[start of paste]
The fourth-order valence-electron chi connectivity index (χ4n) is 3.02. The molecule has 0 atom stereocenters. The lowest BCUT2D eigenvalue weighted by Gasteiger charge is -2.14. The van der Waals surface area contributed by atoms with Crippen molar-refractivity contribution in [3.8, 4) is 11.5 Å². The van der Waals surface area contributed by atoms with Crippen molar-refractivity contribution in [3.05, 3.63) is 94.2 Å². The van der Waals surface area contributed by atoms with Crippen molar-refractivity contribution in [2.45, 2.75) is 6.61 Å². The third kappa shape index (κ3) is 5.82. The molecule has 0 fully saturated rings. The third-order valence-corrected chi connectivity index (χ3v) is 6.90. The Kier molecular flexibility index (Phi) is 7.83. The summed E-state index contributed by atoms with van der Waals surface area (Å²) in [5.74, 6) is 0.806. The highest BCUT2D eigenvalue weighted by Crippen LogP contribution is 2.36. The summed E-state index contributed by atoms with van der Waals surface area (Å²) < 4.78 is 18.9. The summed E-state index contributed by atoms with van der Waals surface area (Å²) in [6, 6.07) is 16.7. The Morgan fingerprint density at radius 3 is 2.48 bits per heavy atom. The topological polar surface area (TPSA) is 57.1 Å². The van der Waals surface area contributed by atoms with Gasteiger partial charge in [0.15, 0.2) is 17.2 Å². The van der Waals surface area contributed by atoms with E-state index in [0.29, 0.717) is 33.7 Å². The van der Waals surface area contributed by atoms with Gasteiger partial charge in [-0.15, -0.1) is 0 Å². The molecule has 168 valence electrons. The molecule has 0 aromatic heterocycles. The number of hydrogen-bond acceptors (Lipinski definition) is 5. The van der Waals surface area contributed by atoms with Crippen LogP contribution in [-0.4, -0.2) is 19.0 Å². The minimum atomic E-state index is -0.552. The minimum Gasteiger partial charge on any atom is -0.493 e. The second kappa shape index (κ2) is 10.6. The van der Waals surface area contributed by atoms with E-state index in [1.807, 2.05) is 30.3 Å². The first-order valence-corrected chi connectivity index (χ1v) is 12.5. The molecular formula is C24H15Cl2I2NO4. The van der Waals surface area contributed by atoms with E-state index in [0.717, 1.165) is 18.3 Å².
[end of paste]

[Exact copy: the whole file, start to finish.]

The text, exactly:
The fourth-order valence-electron chi connectivity index (χ4n) is 3.02. The molecule has 0 atom stereocenters. The lowest BCUT2D eigenvalue weighted by Gasteiger charge is -2.14. The van der Waals surface area contributed by atoms with Crippen molar-refractivity contribution in [3.8, 4) is 11.5 Å². The van der Waals surface area contributed by atoms with Crippen molar-refractivity contribution in [3.05, 3.63) is 94.2 Å². The van der Waals surface area contributed by atoms with Crippen molar-refractivity contribution in [2.45, 2.75) is 6.61 Å². The third kappa shape index (κ3) is 5.82. The molecule has 0 fully saturated rings. The third-order valence-corrected chi connectivity index (χ3v) is 6.90. The Kier molecular flexibility index (Phi) is 7.83. The summed E-state index contributed by atoms with van der Waals surface area (Å²) in [5.74, 6) is 0.806. The highest BCUT2D eigenvalue weighted by Crippen LogP contribution is 2.36. The summed E-state index contributed by atoms with van der Waals surface area (Å²) < 4.78 is 18.9. The summed E-state index contributed by atoms with van der Waals surface area (Å²) in [6, 6.07) is 16.7. The Morgan fingerprint density at radius 3 is 2.48 bits per heavy atom. The topological polar surface area (TPSA) is 57.1 Å². The van der Waals surface area contributed by atoms with Gasteiger partial charge in [0.15, 0.2) is 17.2 Å². The van der Waals surface area contributed by atoms with E-state index in [0.29, 0.717) is 33.7 Å². The van der Waals surface area contributed by atoms with Gasteiger partial charge in [-0.15, -0.1) is 0 Å². The molecule has 168 valence electrons. The molecule has 0 aromatic heterocycles. The number of hydrogen-bond acceptors (Lipinski definition) is 5. The van der Waals surface area contributed by atoms with Crippen LogP contribution in [-0.4, -0.2) is 19.0 Å². The minimum atomic E-state index is -0.552. The minimum Gasteiger partial charge on any atom is -0.493 e. The second kappa shape index (κ2) is 10.6. The van der Waals surface area contributed by atoms with E-state index in [1.807, 2.05) is 30.3 Å². The first-order valence-corrected chi connectivity index (χ1v) is 12.5. The molecular formula is C24H15Cl2I2NO4. The van der Waals surface area contributed by atoms with E-state index in [0.717, 1.165) is 18.3 Å².